Begin reading the labels of the foods that you eat. Foods that are labeled "low in fat," or "light," are not always the healthiest choice. Many times, if a product is lower in fat, it may be higher in sodium, or, if it's lower in sugar, it may be high in fat. Start reading the "Nutrition Facts" chart on the back of the box, can or bag.
I will admit, it's hard to read the label of every food item while you're shopping. A better way to start is with your favorite packaged foods and snacks at home. Soon you'll start to notice the differences in the amounts of sodium, carbohydrates, sugar and calories per serving between the different foods that you've chosen. The next step is to slowly begin making adjustments in your shopping choices, and to look for alternatives with fewer calories, sodium and fats.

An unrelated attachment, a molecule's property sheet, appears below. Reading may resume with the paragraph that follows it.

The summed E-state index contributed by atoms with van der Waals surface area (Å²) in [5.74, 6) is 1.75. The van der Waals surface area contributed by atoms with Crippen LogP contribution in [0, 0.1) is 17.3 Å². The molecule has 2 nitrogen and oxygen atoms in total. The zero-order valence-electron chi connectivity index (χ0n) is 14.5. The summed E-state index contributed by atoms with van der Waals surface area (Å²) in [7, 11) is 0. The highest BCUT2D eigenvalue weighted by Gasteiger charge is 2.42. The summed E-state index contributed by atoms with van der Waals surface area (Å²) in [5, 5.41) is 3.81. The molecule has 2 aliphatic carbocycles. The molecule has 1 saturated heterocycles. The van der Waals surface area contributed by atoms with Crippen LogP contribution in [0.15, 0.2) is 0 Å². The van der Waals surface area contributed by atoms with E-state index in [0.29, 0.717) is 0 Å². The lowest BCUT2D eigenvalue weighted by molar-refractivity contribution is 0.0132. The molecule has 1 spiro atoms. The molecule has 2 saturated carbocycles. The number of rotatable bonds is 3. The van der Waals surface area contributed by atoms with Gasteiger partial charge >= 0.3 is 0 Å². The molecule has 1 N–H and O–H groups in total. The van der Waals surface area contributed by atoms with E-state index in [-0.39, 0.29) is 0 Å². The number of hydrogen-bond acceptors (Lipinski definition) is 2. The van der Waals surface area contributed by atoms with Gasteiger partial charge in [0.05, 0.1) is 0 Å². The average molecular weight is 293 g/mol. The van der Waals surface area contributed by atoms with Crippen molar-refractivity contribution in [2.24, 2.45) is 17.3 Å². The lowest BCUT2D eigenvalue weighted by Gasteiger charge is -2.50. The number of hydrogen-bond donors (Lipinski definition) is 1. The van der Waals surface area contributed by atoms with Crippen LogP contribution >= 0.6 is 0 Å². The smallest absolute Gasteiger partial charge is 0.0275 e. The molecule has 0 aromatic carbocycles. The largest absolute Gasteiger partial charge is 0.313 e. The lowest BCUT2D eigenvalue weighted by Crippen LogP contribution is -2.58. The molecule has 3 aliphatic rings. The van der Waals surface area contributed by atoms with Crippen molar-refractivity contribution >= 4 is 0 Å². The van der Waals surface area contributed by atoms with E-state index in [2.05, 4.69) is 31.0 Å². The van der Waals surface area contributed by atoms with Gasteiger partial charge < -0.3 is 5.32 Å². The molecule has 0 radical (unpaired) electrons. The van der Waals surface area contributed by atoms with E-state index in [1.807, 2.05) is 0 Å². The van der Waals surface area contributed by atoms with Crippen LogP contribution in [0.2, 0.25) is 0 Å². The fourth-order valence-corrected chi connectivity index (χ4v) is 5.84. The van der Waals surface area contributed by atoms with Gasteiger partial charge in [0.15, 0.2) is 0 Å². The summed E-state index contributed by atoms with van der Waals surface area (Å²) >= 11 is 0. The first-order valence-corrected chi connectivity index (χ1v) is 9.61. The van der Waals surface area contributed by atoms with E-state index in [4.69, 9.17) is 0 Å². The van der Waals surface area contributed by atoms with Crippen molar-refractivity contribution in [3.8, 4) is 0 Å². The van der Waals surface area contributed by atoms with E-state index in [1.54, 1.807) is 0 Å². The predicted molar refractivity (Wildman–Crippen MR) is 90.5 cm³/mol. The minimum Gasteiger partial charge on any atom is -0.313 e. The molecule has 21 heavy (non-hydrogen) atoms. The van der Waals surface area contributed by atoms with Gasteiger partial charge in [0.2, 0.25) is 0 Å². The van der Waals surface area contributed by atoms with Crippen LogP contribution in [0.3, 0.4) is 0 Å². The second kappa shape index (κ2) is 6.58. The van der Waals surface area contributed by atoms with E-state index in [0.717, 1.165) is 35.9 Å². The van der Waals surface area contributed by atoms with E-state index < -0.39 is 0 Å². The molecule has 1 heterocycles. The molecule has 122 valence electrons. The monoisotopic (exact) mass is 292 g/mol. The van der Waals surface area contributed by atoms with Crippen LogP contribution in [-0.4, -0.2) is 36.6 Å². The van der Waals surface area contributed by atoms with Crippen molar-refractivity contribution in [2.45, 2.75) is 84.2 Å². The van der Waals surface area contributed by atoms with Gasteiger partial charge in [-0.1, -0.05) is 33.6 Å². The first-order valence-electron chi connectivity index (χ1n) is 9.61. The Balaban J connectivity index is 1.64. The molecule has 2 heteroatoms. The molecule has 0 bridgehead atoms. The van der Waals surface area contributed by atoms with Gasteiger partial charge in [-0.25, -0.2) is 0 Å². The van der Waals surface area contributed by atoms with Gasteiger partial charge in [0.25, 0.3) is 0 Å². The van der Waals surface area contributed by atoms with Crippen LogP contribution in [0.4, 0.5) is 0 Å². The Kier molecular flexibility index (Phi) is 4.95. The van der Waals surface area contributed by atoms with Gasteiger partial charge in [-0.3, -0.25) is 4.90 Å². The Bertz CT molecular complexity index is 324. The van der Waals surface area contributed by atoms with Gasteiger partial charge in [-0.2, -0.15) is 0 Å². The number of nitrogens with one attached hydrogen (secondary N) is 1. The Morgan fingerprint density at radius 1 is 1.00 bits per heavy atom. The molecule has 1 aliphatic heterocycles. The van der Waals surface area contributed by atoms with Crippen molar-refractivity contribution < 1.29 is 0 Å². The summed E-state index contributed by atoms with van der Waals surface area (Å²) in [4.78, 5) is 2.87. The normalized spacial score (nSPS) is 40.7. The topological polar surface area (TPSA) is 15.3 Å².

Don't get caught up in the calories
"Everyone zeroes in on the calories," says registered dietitian Claire LeBrun. "I even catch myself sometimes doing it; you gotta look at the portions and calories per serving size." The gotcha that gets a lot of consumers with the nutritional facts charts is the number of calories per serving size. Most consumers read the number of calories and assume that's the number of calories for the entire package, rather than the number of calories per serving - buyer beware.